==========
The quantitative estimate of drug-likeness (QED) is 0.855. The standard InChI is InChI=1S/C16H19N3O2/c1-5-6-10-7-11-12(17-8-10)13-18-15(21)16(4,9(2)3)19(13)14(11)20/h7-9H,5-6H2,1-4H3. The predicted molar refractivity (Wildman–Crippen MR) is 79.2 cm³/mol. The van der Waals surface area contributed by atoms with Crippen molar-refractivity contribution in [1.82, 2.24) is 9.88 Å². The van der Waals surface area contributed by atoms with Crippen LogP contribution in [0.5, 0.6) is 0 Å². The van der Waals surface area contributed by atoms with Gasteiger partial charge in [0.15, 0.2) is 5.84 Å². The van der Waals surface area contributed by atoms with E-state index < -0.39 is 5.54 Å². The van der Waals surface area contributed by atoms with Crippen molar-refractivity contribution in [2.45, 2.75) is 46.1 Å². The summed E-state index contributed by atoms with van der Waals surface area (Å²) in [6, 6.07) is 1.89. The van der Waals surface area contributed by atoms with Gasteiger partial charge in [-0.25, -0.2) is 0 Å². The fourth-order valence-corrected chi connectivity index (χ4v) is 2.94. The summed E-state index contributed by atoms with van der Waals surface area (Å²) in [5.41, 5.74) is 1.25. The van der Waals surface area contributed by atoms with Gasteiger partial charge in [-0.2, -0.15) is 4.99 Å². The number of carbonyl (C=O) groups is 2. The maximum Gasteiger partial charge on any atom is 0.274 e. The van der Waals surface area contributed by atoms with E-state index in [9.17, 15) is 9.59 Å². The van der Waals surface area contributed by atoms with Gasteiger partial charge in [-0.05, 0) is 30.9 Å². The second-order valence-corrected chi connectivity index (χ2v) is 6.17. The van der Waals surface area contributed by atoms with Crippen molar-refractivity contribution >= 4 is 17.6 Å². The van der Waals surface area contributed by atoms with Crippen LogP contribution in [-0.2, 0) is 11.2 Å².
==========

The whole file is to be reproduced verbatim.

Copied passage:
The quantitative estimate of drug-likeness (QED) is 0.855. The standard InChI is InChI=1S/C16H19N3O2/c1-5-6-10-7-11-12(17-8-10)13-18-15(21)16(4,9(2)3)19(13)14(11)20/h7-9H,5-6H2,1-4H3. The predicted molar refractivity (Wildman–Crippen MR) is 79.2 cm³/mol. The van der Waals surface area contributed by atoms with Crippen molar-refractivity contribution in [1.82, 2.24) is 9.88 Å². The van der Waals surface area contributed by atoms with Crippen LogP contribution in [0.5, 0.6) is 0 Å². The van der Waals surface area contributed by atoms with Gasteiger partial charge in [0.15, 0.2) is 5.84 Å². The van der Waals surface area contributed by atoms with E-state index < -0.39 is 5.54 Å². The van der Waals surface area contributed by atoms with Crippen molar-refractivity contribution in [2.45, 2.75) is 46.1 Å². The summed E-state index contributed by atoms with van der Waals surface area (Å²) in [6, 6.07) is 1.89. The van der Waals surface area contributed by atoms with Gasteiger partial charge in [-0.25, -0.2) is 0 Å². The fourth-order valence-corrected chi connectivity index (χ4v) is 2.94. The summed E-state index contributed by atoms with van der Waals surface area (Å²) in [5.41, 5.74) is 1.25. The van der Waals surface area contributed by atoms with Gasteiger partial charge in [-0.2, -0.15) is 4.99 Å². The number of carbonyl (C=O) groups is 2. The maximum Gasteiger partial charge on any atom is 0.274 e. The van der Waals surface area contributed by atoms with E-state index in [9.17, 15) is 9.59 Å². The van der Waals surface area contributed by atoms with Gasteiger partial charge in [-0.05, 0) is 30.9 Å². The second-order valence-corrected chi connectivity index (χ2v) is 6.17. The van der Waals surface area contributed by atoms with Crippen molar-refractivity contribution >= 4 is 17.6 Å². The van der Waals surface area contributed by atoms with Crippen LogP contribution in [-0.2, 0) is 11.2 Å².